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Thread: Northiana coming soon and I just read...

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    swords's Avatar
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    I just read in Savage Garden that a Northiana should not be planted in peat or sphagnum but vermiculite pearlite and lava rock/pumice because the peat or LFS will stunt it's growth. What do you you Northiana keepers think about this? I may have to go buy some more potting stuff if it's true...

    Thanks for any thoughts!

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    Northiana is pretty fussy, but not as difficult as it's rumored to be. I keep mine in sphagnum. You have to be very careful when transplanting this one because it seems to shock pretty easily. It's also pretty demanding when it comes to humidity. When I bought mine last year, the grower wouldn't take it out of its tank until I was ready to leave. I thought he was over-reacting, but by the time I got it home, it was beginning to wilt. Might have been just a reaction to the change from his growing conditions, but I hear the comment from other growers that ultra high humidity is essential. I've always been too afraid to experiment. Oz

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    Question

    Hehehe....I finally get to act like an expert!!! >=]

    Ok, I got my Northiana from Tony a few months ago, and so far it hasn't been nearly as hard as I thought it would be. Anyway, I have mine outside with all my other lowland neps, where the temps are mostly in the mid to high 80s (in the summer at least). It takes the same humidity as all of my other plants (mostly 70%), but that can fluctuate alot during hot days. Tony shipped the plant bare root, so I had to decide what soil mix to use very carefully, lest it should start to rot the roots off the plant too quickly. I found lots of contradicting information on the internet as far as whether or not to use peat moss, but I ended up having to use the stuff that was available to me at the time! My mix was: vermiculite, LF sphagnum (the high quality orchid stuff, not the mosser lee crap ) and lava rock, 1:1:1. The northiana was really slow for a long time, but it picked up the pace after a month or 2. The only problem that I have now with the plant is that it has cercospora leaf spot on most of the leaves. I've treated it with captan, and the spots aren't spreading anymore, which is good. I think that toughened up plants are healthier plants, so don't be afraid to show them some tough love!

    Joel
    http://homepage.mac.com/mindmaze128/...lood forum.jpg
    Joel Martínez
    San Juan, Puerto Rico, USA

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    According to Nepenthes of Borneo it grows on limestone cliffs , but in pockets of peat. So it should be fine with a peat based soil.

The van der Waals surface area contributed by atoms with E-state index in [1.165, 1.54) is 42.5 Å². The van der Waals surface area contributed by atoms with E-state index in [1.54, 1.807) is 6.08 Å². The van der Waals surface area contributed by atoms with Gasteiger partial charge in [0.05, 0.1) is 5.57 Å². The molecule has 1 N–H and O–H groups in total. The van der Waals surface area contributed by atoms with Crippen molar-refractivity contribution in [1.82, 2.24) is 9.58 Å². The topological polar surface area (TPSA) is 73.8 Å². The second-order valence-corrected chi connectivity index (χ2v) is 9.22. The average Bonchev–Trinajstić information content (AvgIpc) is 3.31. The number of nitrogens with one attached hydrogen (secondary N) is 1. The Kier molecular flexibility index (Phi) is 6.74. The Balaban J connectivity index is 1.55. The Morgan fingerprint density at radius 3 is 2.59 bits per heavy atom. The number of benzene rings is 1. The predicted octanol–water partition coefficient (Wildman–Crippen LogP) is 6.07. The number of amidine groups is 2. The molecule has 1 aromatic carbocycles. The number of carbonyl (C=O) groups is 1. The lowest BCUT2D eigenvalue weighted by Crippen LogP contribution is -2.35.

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    Tony Paroubek's Avatar
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    I disagree with the Savage Garden on no peat for Northiana. I have heard of many very successful growers using alot of peat in the mix. For some reason people hear it grows on limestone cliffs and think that peat is bad..Some people even go so far as to recommend an alkaline mix!!! Not sure how you draw that conclusion. If you take a close look at Nepenthes of Borneo it specifically says grows on peaty soil. Even if it is not composed of true peat, most organic matter is quite acidic as it decomposes. I have some northiana potted in a mix of mostly peat and they look fine. Northiana is a true lowlander and anything other than lowland conditions will hit them pretty hard. Northiana also likes a somewhat shaded spot.
    Tony
    Is that a Nepenthes in your pocket or you just happy to see me?

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    swords's Avatar
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    My Northiana (among other treasures) arrived today (thanks Tony&#33 Since Neps of Borneo mentions peaty soils and you all seem to be using it I just potted it in my usual LFS & Orchid Bark. If it seems to be doing badly in a few months I'll repot in vermiculite, pearlite and a bit of sand.

    Thanks folks!

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    N. northiana is not hard to grow, once one is aware of what it really needs.
    First, this plant loves shade. If light levels are too high, leaves develop
    patches of necrotic tissue and become lighter in color. Secondly, this species
    needs very consistent, and high, humidity, and warm temps. Simply put,
    it is very sensitive and needs a very stable environment. I do not belive
    that choice of compost is a major factor in its growth. My plants are in a mix
    of bark, charcoal, and peat, with some perlite.

    BTW, I speak from experience. My largest plant is now 1.3 m in diameter.
    Keep that in mind as you grow this species; if you are successful, your plant
    will become very large.

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    swords's Avatar
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    I grow lowland Neps in terrariums using only flourescent lights as the lighting they receive. The plants are aproximately 12" from the lights at their current size My choices for the Northianas home is:

    29 gallon aquarium
    80 watts (4x20 watt tubes)

    75 gallon aquarium
    240 watts (6x40 watt tubes)

    Are regular flourescents enough to cause the plant lighting troubles? The tanks are all covered in tinfoil (with flip up front flap for viewing). If this much is too much light I could make a light blocker out of a piece of dark cloth but how dark is too dark for the plant?

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